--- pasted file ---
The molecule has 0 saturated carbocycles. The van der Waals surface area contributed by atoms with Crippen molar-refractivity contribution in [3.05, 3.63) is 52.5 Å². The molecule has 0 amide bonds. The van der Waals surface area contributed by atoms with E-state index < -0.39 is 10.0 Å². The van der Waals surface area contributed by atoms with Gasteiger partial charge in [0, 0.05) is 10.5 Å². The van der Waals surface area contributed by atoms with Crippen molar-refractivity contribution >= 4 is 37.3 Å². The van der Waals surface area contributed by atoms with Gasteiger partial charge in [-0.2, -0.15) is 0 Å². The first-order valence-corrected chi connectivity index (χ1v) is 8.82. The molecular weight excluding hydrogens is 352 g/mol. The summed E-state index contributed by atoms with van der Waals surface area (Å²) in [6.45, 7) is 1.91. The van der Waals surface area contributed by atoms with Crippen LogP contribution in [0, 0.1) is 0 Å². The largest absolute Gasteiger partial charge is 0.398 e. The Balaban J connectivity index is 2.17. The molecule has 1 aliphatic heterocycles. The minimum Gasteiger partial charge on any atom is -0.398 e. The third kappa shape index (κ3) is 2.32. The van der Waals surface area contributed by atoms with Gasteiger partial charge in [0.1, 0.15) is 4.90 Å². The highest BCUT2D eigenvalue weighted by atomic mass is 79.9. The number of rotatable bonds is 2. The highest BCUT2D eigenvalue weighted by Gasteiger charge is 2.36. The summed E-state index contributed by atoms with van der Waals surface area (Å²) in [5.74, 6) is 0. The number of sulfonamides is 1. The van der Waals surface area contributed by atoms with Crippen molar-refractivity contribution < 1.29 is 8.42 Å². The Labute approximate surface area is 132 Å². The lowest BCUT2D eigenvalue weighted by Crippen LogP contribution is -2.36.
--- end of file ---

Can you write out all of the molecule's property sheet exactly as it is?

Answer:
The molecule has 0 saturated carbocycles. The van der Waals surface area contributed by atoms with Crippen molar-refractivity contribution in [3.05, 3.63) is 52.5 Å². The molecule has 0 amide bonds. The van der Waals surface area contributed by atoms with E-state index < -0.39 is 10.0 Å². The van der Waals surface area contributed by atoms with Gasteiger partial charge in [0, 0.05) is 10.5 Å². The van der Waals surface area contributed by atoms with Crippen molar-refractivity contribution >= 4 is 37.3 Å². The van der Waals surface area contributed by atoms with Gasteiger partial charge in [-0.2, -0.15) is 0 Å². The first-order valence-corrected chi connectivity index (χ1v) is 8.82. The molecular weight excluding hydrogens is 352 g/mol. The summed E-state index contributed by atoms with van der Waals surface area (Å²) in [6.45, 7) is 1.91. The van der Waals surface area contributed by atoms with Crippen LogP contribution in [0, 0.1) is 0 Å². The largest absolute Gasteiger partial charge is 0.398 e. The Balaban J connectivity index is 2.17. The molecule has 1 aliphatic heterocycles. The minimum Gasteiger partial charge on any atom is -0.398 e. The third kappa shape index (κ3) is 2.32. The van der Waals surface area contributed by atoms with Gasteiger partial charge in [0.1, 0.15) is 4.90 Å². The highest BCUT2D eigenvalue weighted by atomic mass is 79.9. The number of rotatable bonds is 2. The highest BCUT2D eigenvalue weighted by Gasteiger charge is 2.36. The summed E-state index contributed by atoms with van der Waals surface area (Å²) in [5.74, 6) is 0. The number of sulfonamides is 1. The van der Waals surface area contributed by atoms with Crippen molar-refractivity contribution < 1.29 is 8.42 Å². The Labute approximate surface area is 132 Å². The lowest BCUT2D eigenvalue weighted by Crippen LogP contribution is -2.36.